Friday, November 19, 2010
Day racing the wild card at Homestead
By Terry Blount
HOMESTEAD, Fla. -- Jimmie Johnson was his usual mellow self. Kevin Harvick lived up to his nickname: Happy. Denny Hamlin was stoic, all business.
Two days before their championship fate is decided, the roles of the three Sprint Cup contenders remained the same. And a little trash-talking continued.
When asked how he slept Thursday night, Johnson said: "I slept fine. I don't know if Denny did."
Hamlin had his rebuttal when he spoke to reporters later.
"I feel fine," he said, never cracking a smile. "The same as I do every week. I'm never uptight. But if [Johnson] keeps bringing up my name, he's pretty much worried about me."
Hamlin has a little worrying to do because he'll start way behind Johnson on Sunday.
Give Round 1 Friday to Johnson after qualifying. He'll start sixth. Harvick will start 28th and Hamlin 37th, but he won this race last year despite starting 38th.
"It was too tight," Hamlin said, who was using teammate Kyle Busch's qualifying setup. "But our car is going to be fine. Fridays never have been our strong suit."
In his regular Friday meeting with the media, Hamlin said, "Since this is my last press conference of the year
Is it? Isn't he forgetting something? Will we see him Sunday holding the trophy?
"I don't know," he said as he walked out. "We'll see."
But Hamlin did have a prediction: "If I have half the car we had at Phoenix, we should be OK."
That's assuming fuel mileage isn't an issue, which it was this past weekend at Phoenix. It's a problem Hamlin admits the No. 11 Toyota team hasn't solved.
Harvick has no fuel-consumption concerns, which helps him rest well at night.
"I slept fine, by the way," he said, smiling. "I don't usually have a problem with that."
All three drivers likely will have sleeping problems Sunday night. Two will stay awake wondering what went wrong. One will stay up enjoying an all-night party on South Beach with his championship team.
And the happy bunch will have a few more hours to enjoy that celebration than in past years.
Barring a driving rainstorm -- something that happens on occasion this time of year in South Florida -- the championship will be decided in the daylight hours Sunday.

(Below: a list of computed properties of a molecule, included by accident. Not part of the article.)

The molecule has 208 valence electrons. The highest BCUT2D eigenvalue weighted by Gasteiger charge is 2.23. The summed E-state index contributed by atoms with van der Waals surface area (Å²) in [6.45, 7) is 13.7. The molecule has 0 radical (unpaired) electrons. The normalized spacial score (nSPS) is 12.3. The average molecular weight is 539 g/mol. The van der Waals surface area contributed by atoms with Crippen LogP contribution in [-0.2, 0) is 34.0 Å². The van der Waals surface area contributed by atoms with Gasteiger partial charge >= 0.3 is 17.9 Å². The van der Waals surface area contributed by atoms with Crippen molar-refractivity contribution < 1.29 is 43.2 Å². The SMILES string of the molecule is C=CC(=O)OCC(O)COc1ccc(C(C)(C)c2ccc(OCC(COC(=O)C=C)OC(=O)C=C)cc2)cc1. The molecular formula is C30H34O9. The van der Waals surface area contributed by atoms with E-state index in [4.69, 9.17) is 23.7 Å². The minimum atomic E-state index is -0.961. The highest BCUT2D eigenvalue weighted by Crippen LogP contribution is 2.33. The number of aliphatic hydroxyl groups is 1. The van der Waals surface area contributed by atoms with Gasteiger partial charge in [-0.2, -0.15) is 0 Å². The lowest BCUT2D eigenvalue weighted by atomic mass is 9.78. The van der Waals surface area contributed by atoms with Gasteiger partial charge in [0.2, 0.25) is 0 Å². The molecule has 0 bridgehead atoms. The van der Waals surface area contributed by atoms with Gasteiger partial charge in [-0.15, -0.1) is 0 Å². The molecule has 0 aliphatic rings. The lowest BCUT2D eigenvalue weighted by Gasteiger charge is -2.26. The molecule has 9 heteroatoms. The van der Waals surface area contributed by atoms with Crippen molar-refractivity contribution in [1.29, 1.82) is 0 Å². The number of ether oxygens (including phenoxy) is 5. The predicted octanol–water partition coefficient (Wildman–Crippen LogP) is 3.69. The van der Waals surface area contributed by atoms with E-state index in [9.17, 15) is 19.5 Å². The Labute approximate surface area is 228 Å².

So what? No doubt some of you are asking that question.
Most races finish in the daylight. What's the big deal?
The big three think it's pretty darn important.
In recent years, the Ford 400 has started in late afternoon and finished at night under the lights. Teams had to adjust their cars for changing track conditions as the pavement cooled when the sun set.
Not this time. The race will start about 1:15 p.m. ET and end about 4:30. The track will be hot and slick from start to finish.
"That's the biggest key," Harvick said. "When you look back at these [Homestead] races, you've had to set up for the night. Otherwise, you'll be way too tight."
This race entails a whole new strategy. When a track cools, the tires have more grip and speeds increase. This time, the track will get increasingly difficult to drive as the race progresses.
"I think with the race being in the sun, we're going to be searching all over for clean asphalt," Johnson said. "You're going to need a mindset to search and move around."
Johnson moved around enough to turn the third-fastest lap in practice Friday at 175.058 mph in the No. 48 Chevrolet. He almost brushed the wall near the end of the session.
'We were a little bit free there," Johnson told crew chief Chad Knaus. "That was cool."
The 1.5-mile oval at Homestead-Miami Speedway has progressive banking, meaning the banking increases the higher you go on the asphalt. It's longer around the top, but often faster because of the increased banking.